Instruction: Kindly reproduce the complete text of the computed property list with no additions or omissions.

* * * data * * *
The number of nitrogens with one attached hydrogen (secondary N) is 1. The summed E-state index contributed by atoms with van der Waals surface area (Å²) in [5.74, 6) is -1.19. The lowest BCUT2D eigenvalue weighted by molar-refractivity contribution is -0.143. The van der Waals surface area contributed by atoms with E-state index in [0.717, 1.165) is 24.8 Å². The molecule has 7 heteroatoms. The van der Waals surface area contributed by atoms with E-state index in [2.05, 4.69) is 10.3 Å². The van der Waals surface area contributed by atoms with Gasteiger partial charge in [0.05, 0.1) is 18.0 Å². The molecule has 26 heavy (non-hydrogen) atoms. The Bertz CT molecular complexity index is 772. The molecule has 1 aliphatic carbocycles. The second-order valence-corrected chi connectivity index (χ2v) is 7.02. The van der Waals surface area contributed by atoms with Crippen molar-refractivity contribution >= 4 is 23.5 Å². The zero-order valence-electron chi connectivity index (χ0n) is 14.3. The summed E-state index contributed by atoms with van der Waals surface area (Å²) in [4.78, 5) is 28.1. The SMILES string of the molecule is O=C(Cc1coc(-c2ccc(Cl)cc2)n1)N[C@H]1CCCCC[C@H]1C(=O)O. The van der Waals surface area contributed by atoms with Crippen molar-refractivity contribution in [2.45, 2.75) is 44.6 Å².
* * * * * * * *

The number of nitrogens with one attached hydrogen (secondary N) is 1. The summed E-state index contributed by atoms with van der Waals surface area (Å²) in [5.74, 6) is -1.19. The lowest BCUT2D eigenvalue weighted by molar-refractivity contribution is -0.143. The van der Waals surface area contributed by atoms with E-state index in [0.717, 1.165) is 24.8 Å². The molecule has 7 heteroatoms. The van der Waals surface area contributed by atoms with E-state index in [2.05, 4.69) is 10.3 Å². The van der Waals surface area contributed by atoms with Gasteiger partial charge in [0.05, 0.1) is 18.0 Å². The molecule has 26 heavy (non-hydrogen) atoms. The Bertz CT molecular complexity index is 772. The molecule has 1 aliphatic carbocycles. The second-order valence-corrected chi connectivity index (χ2v) is 7.02. The van der Waals surface area contributed by atoms with Crippen molar-refractivity contribution >= 4 is 23.5 Å². The zero-order valence-electron chi connectivity index (χ0n) is 14.3. The summed E-state index contributed by atoms with van der Waals surface area (Å²) in [4.78, 5) is 28.1. The SMILES string of the molecule is O=C(Cc1coc(-c2ccc(Cl)cc2)n1)N[C@H]1CCCCC[C@H]1C(=O)O. The van der Waals surface area contributed by atoms with Crippen molar-refractivity contribution in [2.45, 2.75) is 44.6 Å².